- First pour a glass of decent vino on Uncle Benny’s headstone and secondly, place a generous amount of trick-or-treat loot on tombs and cemetery plots—whether they’re your relations or not.
- For home and personal protection, I highly recommend the remedy used by ancient Greeks to keep their unruly ghosts at a distance. (Greek ghosts, BTW, were known as daimons, from which comes our word demon.) Outside each Greek house, the inhabitants put a generous amount of pitch above the exterior doors, afterwards leaving a hearty meal of mixed grains on the lawn for the daimons. Their other ghost-busting strategy? Everyone chewed hawthorn leaves on the nights in question.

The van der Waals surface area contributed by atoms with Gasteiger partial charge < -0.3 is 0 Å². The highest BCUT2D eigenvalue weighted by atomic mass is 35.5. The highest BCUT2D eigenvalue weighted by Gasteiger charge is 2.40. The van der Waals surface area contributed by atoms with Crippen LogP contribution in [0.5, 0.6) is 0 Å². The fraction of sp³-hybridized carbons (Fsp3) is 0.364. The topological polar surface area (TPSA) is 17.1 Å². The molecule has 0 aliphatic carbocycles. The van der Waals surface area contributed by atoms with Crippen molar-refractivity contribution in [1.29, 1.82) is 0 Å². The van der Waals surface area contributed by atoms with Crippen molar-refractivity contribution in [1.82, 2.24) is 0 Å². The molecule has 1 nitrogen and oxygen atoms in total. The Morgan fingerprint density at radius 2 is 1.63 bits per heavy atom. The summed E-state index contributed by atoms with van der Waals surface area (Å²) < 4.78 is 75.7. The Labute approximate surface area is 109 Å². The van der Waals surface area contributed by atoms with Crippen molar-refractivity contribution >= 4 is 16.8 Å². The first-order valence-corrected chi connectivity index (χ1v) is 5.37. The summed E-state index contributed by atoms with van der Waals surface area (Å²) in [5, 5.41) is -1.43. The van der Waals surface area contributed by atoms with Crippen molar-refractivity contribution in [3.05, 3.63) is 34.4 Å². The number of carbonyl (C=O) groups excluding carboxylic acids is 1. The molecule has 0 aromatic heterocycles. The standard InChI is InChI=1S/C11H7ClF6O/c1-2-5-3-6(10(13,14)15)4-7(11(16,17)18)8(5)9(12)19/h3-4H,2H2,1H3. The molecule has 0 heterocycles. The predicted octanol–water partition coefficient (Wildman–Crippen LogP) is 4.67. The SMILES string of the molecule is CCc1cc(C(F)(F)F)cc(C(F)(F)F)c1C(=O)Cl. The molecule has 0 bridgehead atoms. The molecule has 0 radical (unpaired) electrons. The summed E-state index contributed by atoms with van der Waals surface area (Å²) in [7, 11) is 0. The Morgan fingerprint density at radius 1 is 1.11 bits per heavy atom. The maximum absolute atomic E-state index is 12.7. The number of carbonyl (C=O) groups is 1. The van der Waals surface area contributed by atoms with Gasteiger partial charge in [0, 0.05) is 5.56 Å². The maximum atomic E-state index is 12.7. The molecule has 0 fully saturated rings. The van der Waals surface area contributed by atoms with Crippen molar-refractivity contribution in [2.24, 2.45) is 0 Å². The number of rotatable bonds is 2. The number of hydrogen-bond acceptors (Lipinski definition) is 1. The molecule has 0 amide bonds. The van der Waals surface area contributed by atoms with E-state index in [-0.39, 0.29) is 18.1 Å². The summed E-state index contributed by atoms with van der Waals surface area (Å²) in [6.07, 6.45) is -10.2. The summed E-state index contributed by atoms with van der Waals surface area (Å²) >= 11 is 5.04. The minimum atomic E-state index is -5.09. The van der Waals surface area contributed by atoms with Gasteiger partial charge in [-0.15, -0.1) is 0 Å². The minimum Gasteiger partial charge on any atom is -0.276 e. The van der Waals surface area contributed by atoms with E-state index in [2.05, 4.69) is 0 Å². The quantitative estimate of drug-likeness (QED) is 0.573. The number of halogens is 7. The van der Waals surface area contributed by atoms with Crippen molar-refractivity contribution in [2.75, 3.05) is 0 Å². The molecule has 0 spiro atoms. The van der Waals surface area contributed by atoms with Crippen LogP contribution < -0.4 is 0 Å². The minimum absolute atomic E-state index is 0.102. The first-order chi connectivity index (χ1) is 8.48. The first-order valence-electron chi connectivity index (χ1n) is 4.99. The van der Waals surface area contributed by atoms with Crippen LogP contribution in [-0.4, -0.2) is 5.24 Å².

Writer Vicki Leon penned the book How To Mellify a Corpse, where she explores, among other things, the worlds and practices of the ancient Greeks and Romans, a superstitious lot. Vicki was gracious enough to answer a few questions giving us some advice on Halloween, hysteria, and ends by telling a ghost story! Welcome, Vicki…in your new book, How to Mellify a Corpse,the Romans and the Greeks had a lot to say about ghosts and exorcisms. Can you give us some tips on how to protect ourselves and our homes around Halloween, presumably when there are more spirits hanging around? Ancient folks, especially the hyper-organized Romans, fretted quite a bit over their dearly departeds. Family members, called Di Parentes postmortem, got the royal treatment—unless they were babies, in which case they were buried in the back yard. However, unlucky individuals that were fatally struck by lightning had to be planted right on the strike site. Those who weren’t kin or lightning victims were known as Di Manes, or departed souls. Whichever category you fell into, as a shade or spirit you were looked on as divine and worshipped accordingly. Apparitions of old were a great deal more demanding than modern spirits. Whether buried or cremated, the newly dead required immediate transfusions of food and drink. Thus Romans built graves, sepulchres, columbaria, and mausolea with built-in pipes or slots down which wine, milk, and (at times) edible solids were poured or stuffed. This time of year, you might want to go all-out, since during October and November, the divine ghosts (family or otherwise) require special treats: barbecued animals, garlands of flowers, special graveside lanterns, wine, and other beverages. This Hallowe’en, at a bare minimum I would suggest that before doing any reveling, today’s partygoers should: